This past year was a win for TV adaptations. New series such as “The Handmaid’s Tale” and “13 Reasons Why” were released and met with critical acclaim. Joining huge hits such as “Game of Thrones” and “Orange Is The New Black,” these shows evoked our emotions and made us ask the ultimate question: Is the TV series better than the book? Give us your opinions.
This will be no easy game of “Would You Rather?” Authors often incorporate similar plot lines and themes, but, of course, their stories are vastly different. Many people compare and contrast books as a means to understand a specific time period from varying points of view. For example, F. Scott Fitzgerald gave us a glance of what life was like for the wealthy during the Jazz Age and Roaring Twenties in the United States through The Great Gatsby, while Virginia Woolf took us across the Atlantic Ocean to England, showing us the realities of high class life in post-World War I Europe with Mrs. Dalloway.
Check out these similar, albeit incredibly different, literary situations and let us know which you would choose. Don’t worry; we are not asking you to choose favorites!
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In celebration of Agatha Christie’s 125th anniversary, the Agatha Christie Estate polled readers to find the world’s favorite Christie book. The “Queen of Crime,” as dubbed by The New Yorker, is one of the highest-selling crime and mystery novelists, with over two billion copies of her various books sold world-wide. Which book was dubbed the world’s favorite Agatha Christie novel? And Then There Were None(1939) is the winner, which has sold more than 100 million copies. Agatha Christie is known for her meticulous attention to detail and plot points, and stated that this particular book needed “a tremendous amount of planning” in her autobiography. The story is on its way to television, with BBC One currently working on a series.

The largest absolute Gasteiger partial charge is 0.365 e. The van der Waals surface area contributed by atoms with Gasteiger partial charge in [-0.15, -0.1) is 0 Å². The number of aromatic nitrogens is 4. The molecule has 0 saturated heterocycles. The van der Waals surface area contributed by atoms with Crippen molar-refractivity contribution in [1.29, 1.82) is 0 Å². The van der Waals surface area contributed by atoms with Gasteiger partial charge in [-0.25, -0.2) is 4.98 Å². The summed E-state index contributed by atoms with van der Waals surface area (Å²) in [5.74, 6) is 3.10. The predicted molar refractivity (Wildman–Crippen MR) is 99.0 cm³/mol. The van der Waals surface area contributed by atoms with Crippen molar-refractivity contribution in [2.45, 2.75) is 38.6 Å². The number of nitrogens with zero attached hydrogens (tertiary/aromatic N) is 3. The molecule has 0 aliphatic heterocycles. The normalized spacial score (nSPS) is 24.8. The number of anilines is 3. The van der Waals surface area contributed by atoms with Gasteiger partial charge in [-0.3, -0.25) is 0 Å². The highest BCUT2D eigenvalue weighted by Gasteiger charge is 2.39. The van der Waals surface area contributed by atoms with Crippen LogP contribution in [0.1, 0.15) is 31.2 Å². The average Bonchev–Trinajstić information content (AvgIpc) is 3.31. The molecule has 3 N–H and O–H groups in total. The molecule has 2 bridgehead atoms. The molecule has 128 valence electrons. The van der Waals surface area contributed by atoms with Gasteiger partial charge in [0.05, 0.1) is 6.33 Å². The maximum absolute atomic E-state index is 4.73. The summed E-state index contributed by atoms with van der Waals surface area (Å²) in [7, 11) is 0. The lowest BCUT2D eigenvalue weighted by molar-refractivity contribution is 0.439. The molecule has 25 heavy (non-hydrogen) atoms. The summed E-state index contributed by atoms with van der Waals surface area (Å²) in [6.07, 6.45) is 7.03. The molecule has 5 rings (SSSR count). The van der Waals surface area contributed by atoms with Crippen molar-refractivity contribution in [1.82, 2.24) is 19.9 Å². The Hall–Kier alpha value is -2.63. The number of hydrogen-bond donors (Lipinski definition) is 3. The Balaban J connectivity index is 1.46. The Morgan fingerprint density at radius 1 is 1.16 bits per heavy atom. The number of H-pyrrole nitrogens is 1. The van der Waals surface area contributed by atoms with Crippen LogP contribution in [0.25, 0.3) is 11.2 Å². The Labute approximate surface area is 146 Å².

And Then There Were None follows ten people, all involved in some criminal activity and have evaded legal sanctions, to an uninhabited island. As the ten criminals sit at a dinner table, a gramophone starts to play recordings that denounce each individual for the crimes they got away with, and warns that no one will get off the island without paying for what they have done. It is a chilling tale with a clever ending, and one that was certainly hard for Christie to write. Her grandson and chairman of Agatha Christie Limited, Matthew Prichard, stated that this novel was likely the book Christie was most proud of, and that “it would have been a big surprise if it hadn’t won.” In her autobiography, she acknowledged that the book could have been a flop due to the baffling plot, and while critics and audiences loved the book, “the person who was really pleased with it was myself, for I knew better than any critic how difficult it [had] been.” Clearly, the world has noticed her genius and hard work in creating the novel.
While lovers of the Agatha Christie mysteries had over 80 novels and short stories to reflect on, World’s Favorite Christie narrowed the poll choices to 25 of her best-selling stories. Murder on the Orient Expresscame in as the second reader’s choice, while The Murder of Roger Ackroydcame third.